Yep, I know, I'm super late in the day with mine. But that's okay, cause you know vampires are late day people. hahaha. So, before I get into it, my regular readers know I do my best to keep spoilers to a minimum, but there's no way around it today. So onward...*SPOILER ALERT*
movie: Let the Right One In
starring: Kare Hedebrant, Lina Leandersson
plot: As young Oskar is bullied at school, he begins to connect with the strange new neighbour Eli, who has just moved in next door. She helps him to learn to fight back and gives him hope that things will improve. All set to a back drop where the neighbourhood is no longer safe, as a serial killer is on the loose. What Oskar is yet to learn, is that his new girlfriend is a vampire.
This is based on the 2004 book of the same name.
So the movie drops a ton of elements that are in the book. Half the book's plot and characters are missing. Which I'll get to in a moment.
This version of the story focuses on the bullying that is going on, and the innocent sexual awakening between the "young couple". The bullying has left Oskar self aware, but with little self esteem. We see him pouring over clippings about serial killers, and murders in the area. Partly as a foreshadow of his future, partly because we're suppose to get the idea that he's not completely "normal". He's filled with revenge fantasies, that he's not sure he'd ever be able to uphold.
While Oskar is playing out one of these revenge ideals, Eli sneaks up and silently watches. She sees in him a potential that he is unsure he has himself. This is all inter cut with scenes of an unknown man trying and failing at killing someone not far from the neighbourhood. Which we quickly find out is the "guardian" of Eli.
Eli is left alone after her guardian is caught and tries to cover it up by attempting to kill himself. This also goes wrong, and Eli is forced to feed off him. This in turn is the point, where the vampire theme really kicks in. As Eli then begins hunting nightly, no longer able to drink "bottled blood" that her guardian had been getting for her.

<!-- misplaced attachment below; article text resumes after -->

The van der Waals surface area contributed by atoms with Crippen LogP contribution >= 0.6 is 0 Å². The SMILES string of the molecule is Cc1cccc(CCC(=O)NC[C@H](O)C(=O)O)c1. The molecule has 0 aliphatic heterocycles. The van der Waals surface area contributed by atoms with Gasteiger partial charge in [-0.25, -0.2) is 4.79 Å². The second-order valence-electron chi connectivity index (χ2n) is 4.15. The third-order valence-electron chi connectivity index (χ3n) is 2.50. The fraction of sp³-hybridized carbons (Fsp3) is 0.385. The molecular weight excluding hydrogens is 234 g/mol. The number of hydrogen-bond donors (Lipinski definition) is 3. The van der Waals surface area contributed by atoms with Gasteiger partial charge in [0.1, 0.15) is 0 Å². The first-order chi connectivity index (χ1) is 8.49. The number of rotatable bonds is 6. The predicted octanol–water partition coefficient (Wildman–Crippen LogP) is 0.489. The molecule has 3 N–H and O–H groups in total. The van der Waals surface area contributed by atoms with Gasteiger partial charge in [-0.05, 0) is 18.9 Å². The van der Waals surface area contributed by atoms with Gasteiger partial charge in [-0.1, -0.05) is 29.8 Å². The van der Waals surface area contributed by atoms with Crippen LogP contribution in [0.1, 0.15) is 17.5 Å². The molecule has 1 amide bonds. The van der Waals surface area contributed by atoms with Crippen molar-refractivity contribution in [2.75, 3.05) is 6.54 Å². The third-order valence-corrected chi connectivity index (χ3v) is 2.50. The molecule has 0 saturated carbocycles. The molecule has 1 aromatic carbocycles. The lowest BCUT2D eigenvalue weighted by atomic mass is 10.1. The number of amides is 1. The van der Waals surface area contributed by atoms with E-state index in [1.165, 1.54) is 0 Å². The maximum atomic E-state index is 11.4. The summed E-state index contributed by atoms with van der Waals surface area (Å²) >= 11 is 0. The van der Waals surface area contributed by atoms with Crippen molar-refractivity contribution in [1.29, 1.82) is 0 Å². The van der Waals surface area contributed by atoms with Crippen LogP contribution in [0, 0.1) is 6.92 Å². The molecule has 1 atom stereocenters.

One of her victims survives, and while in hospital, is exposed. Literally. As she allows the daylight to kill her, setting her husband off on a rampage to "kill the thing that did this." He then tracks Eli to the apartment building and attempts to kill her, but Oskar stops him long enough for Eli to feed.
Oskar has one more run in with the bullies at the school swim lesson, and is nearly drowned, causing Eli to save him. Killing the bullies.
Alright now, in this version, we never learn how Eli became a vampire. What we do learn is Eli is not a girl. Technically speaking. She's a transgendered person. This is one of those subplots from the novel that got wiped under the sofa in this version of the story. This is hinted at through out, as she keeps saying to Oskar "What if I'm not a girl? Would you still like me?" the audience to this point, just thinks she's going on about not being human.
The relationship that the two enter into, is that of a "first crush" type of situation. As it's a friendship with little to no physical contact, but you can tell from Oskar's behaviour; that he's sexually attracted to her. There is one scene later on where they kiss, and we see Eli as a middle aged woman for a brief few seconds.
This relationship on the surface, appears to be that of equals. Eli is relating to Oskar as a child would. But, before long, it spirals down into a more Dracula/Renfield situation. As Oskar replaces Hakan; Eli's previous guardian.
This version of the story, is about self esteem, being true to you and not being afraid to love. It's also, as I stated earlier, about that innocence of first love.
what did I learn? Strength and love are not always separate entities.
The Book: In a small suburb, a neighbourhood is in chaos. Oskar, who is left alone too much, bullied constantly, has begun acting out. He's obsessed with murders, steals, sneaks out, disrespects his mother, and hangs out with the older kids. A few doors down, Tommy, one of the older kids he sometimes hangs out with, is a thief and stoner, who's mom is about to marry an extremely religious police officer; Staffan. Staffan is currently on a manhunt for a ritual killer, who has been draining people of their blood only blocks away from the neighbourhood. The same time the killings started, Eli and her dad Hakan, moved in next door to Oskar.